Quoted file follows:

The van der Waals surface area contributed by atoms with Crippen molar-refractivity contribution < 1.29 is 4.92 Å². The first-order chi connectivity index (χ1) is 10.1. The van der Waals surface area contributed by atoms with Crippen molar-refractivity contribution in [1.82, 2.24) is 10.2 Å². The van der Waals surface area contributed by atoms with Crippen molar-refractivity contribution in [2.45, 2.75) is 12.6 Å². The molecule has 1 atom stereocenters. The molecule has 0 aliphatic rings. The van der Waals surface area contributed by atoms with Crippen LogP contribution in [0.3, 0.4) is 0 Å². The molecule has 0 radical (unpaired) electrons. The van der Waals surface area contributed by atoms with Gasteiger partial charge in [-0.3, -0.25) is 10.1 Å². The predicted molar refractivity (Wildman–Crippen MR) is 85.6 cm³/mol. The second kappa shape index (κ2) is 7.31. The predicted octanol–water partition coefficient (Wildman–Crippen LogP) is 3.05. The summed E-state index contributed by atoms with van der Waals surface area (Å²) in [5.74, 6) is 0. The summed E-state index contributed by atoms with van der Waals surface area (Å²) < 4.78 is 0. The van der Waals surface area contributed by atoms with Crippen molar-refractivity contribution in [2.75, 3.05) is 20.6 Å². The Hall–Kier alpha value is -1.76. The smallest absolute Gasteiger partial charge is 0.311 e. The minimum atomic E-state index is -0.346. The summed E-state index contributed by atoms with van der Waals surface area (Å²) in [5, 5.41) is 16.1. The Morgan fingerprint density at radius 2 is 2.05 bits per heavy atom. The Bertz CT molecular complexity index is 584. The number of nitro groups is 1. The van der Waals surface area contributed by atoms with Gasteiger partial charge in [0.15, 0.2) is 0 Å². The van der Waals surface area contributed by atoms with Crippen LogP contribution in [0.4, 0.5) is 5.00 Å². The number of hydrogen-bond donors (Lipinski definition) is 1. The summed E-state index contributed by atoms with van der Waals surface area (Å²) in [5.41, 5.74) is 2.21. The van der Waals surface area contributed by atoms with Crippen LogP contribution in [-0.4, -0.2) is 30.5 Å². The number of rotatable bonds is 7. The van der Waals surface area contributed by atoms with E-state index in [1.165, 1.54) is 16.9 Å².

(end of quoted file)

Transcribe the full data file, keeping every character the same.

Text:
The van der Waals surface area contributed by atoms with Crippen molar-refractivity contribution < 1.29 is 4.92 Å². The first-order chi connectivity index (χ1) is 10.1. The van der Waals surface area contributed by atoms with Crippen molar-refractivity contribution in [1.82, 2.24) is 10.2 Å². The van der Waals surface area contributed by atoms with Crippen molar-refractivity contribution in [2.45, 2.75) is 12.6 Å². The molecule has 1 atom stereocenters. The molecule has 0 aliphatic rings. The van der Waals surface area contributed by atoms with Crippen LogP contribution in [0.3, 0.4) is 0 Å². The molecule has 0 radical (unpaired) electrons. The van der Waals surface area contributed by atoms with Gasteiger partial charge in [-0.3, -0.25) is 10.1 Å². The predicted molar refractivity (Wildman–Crippen MR) is 85.6 cm³/mol. The second kappa shape index (κ2) is 7.31. The predicted octanol–water partition coefficient (Wildman–Crippen LogP) is 3.05. The summed E-state index contributed by atoms with van der Waals surface area (Å²) in [5.74, 6) is 0. The summed E-state index contributed by atoms with van der Waals surface area (Å²) < 4.78 is 0. The van der Waals surface area contributed by atoms with Crippen molar-refractivity contribution in [2.75, 3.05) is 20.6 Å². The Hall–Kier alpha value is -1.76. The smallest absolute Gasteiger partial charge is 0.311 e. The minimum atomic E-state index is -0.346. The summed E-state index contributed by atoms with van der Waals surface area (Å²) in [5, 5.41) is 16.1. The Morgan fingerprint density at radius 2 is 2.05 bits per heavy atom. The Bertz CT molecular complexity index is 584. The number of nitro groups is 1. The van der Waals surface area contributed by atoms with Gasteiger partial charge in [0.15, 0.2) is 0 Å². The van der Waals surface area contributed by atoms with Crippen LogP contribution in [0.4, 0.5) is 5.00 Å². The number of hydrogen-bond donors (Lipinski definition) is 1. The summed E-state index contributed by atoms with van der Waals surface area (Å²) in [5.41, 5.74) is 2.21. The van der Waals surface area contributed by atoms with Crippen LogP contribution in [-0.4, -0.2) is 30.5 Å². The number of rotatable bonds is 7. The van der Waals surface area contributed by atoms with E-state index in [1.165, 1.54) is 16.9 Å².